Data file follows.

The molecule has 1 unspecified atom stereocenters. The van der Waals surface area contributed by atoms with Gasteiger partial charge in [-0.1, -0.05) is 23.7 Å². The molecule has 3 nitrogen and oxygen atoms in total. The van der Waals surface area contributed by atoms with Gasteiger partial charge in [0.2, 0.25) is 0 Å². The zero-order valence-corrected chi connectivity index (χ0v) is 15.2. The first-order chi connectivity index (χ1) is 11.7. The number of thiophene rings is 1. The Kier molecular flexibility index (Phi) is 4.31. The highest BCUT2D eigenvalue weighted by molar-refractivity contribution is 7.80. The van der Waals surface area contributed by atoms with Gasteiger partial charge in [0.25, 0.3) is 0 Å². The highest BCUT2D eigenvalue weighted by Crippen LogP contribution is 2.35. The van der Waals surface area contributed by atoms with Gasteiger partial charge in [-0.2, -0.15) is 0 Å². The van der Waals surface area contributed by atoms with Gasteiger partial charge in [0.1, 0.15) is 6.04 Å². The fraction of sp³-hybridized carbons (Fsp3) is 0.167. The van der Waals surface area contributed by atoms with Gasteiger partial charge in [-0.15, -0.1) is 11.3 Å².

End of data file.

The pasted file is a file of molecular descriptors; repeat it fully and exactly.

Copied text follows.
The molecule has 1 unspecified atom stereocenters. The van der Waals surface area contributed by atoms with Gasteiger partial charge in [-0.1, -0.05) is 23.7 Å². The molecule has 3 nitrogen and oxygen atoms in total. The van der Waals surface area contributed by atoms with Gasteiger partial charge in [0.2, 0.25) is 0 Å². The zero-order valence-corrected chi connectivity index (χ0v) is 15.2. The first-order chi connectivity index (χ1) is 11.7. The number of thiophene rings is 1. The Kier molecular flexibility index (Phi) is 4.31. The highest BCUT2D eigenvalue weighted by molar-refractivity contribution is 7.80. The van der Waals surface area contributed by atoms with Gasteiger partial charge in [0.25, 0.3) is 0 Å². The highest BCUT2D eigenvalue weighted by Crippen LogP contribution is 2.35. The van der Waals surface area contributed by atoms with Gasteiger partial charge in [-0.2, -0.15) is 0 Å². The van der Waals surface area contributed by atoms with Gasteiger partial charge in [0.1, 0.15) is 6.04 Å². The fraction of sp³-hybridized carbons (Fsp3) is 0.167. The van der Waals surface area contributed by atoms with Gasteiger partial charge in [-0.15, -0.1) is 11.3 Å².